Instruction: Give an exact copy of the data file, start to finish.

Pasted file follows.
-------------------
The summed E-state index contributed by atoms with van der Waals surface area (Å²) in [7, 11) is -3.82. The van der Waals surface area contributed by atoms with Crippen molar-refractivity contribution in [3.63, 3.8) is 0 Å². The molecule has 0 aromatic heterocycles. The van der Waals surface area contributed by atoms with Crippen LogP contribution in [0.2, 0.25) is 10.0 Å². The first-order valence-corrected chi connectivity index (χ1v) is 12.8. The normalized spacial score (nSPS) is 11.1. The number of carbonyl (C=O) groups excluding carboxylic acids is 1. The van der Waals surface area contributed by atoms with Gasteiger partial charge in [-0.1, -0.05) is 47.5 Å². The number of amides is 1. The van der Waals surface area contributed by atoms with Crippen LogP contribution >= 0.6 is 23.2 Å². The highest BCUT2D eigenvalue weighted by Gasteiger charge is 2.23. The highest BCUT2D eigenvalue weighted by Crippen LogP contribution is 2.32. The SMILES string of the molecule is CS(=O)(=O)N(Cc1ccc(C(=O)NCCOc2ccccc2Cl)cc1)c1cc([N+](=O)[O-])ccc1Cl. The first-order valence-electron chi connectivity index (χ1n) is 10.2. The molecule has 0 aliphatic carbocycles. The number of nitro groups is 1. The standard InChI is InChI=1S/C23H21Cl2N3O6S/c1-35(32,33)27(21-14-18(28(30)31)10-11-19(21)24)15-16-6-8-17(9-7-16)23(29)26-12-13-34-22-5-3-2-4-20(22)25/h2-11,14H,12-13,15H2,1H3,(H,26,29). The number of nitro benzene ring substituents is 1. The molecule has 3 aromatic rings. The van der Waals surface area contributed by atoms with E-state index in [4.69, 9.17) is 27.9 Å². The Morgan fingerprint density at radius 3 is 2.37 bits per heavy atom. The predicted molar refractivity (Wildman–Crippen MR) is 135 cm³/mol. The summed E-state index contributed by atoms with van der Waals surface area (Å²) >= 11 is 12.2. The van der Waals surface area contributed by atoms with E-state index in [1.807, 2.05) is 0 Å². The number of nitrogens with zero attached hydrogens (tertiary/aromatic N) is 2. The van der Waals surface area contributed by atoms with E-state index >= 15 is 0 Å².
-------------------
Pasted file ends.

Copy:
The summed E-state index contributed by atoms with van der Waals surface area (Å²) in [7, 11) is -3.82. The van der Waals surface area contributed by atoms with Crippen molar-refractivity contribution in [3.63, 3.8) is 0 Å². The molecule has 0 aromatic heterocycles. The van der Waals surface area contributed by atoms with Crippen LogP contribution in [0.2, 0.25) is 10.0 Å². The first-order valence-corrected chi connectivity index (χ1v) is 12.8. The normalized spacial score (nSPS) is 11.1. The number of carbonyl (C=O) groups excluding carboxylic acids is 1. The van der Waals surface area contributed by atoms with Gasteiger partial charge in [-0.1, -0.05) is 47.5 Å². The number of amides is 1. The van der Waals surface area contributed by atoms with Crippen LogP contribution >= 0.6 is 23.2 Å². The highest BCUT2D eigenvalue weighted by Gasteiger charge is 2.23. The highest BCUT2D eigenvalue weighted by Crippen LogP contribution is 2.32. The SMILES string of the molecule is CS(=O)(=O)N(Cc1ccc(C(=O)NCCOc2ccccc2Cl)cc1)c1cc([N+](=O)[O-])ccc1Cl. The first-order valence-electron chi connectivity index (χ1n) is 10.2. The molecule has 0 aliphatic carbocycles. The number of nitro groups is 1. The standard InChI is InChI=1S/C23H21Cl2N3O6S/c1-35(32,33)27(21-14-18(28(30)31)10-11-19(21)24)15-16-6-8-17(9-7-16)23(29)26-12-13-34-22-5-3-2-4-20(22)25/h2-11,14H,12-13,15H2,1H3,(H,26,29). The number of nitro benzene ring substituents is 1. The molecule has 3 aromatic rings. The van der Waals surface area contributed by atoms with E-state index in [4.69, 9.17) is 27.9 Å². The Morgan fingerprint density at radius 3 is 2.37 bits per heavy atom. The predicted molar refractivity (Wildman–Crippen MR) is 135 cm³/mol. The summed E-state index contributed by atoms with van der Waals surface area (Å²) >= 11 is 12.2. The van der Waals surface area contributed by atoms with E-state index in [1.807, 2.05) is 0 Å². The number of nitrogens with zero attached hydrogens (tertiary/aromatic N) is 2. The van der Waals surface area contributed by atoms with E-state index >= 15 is 0 Å².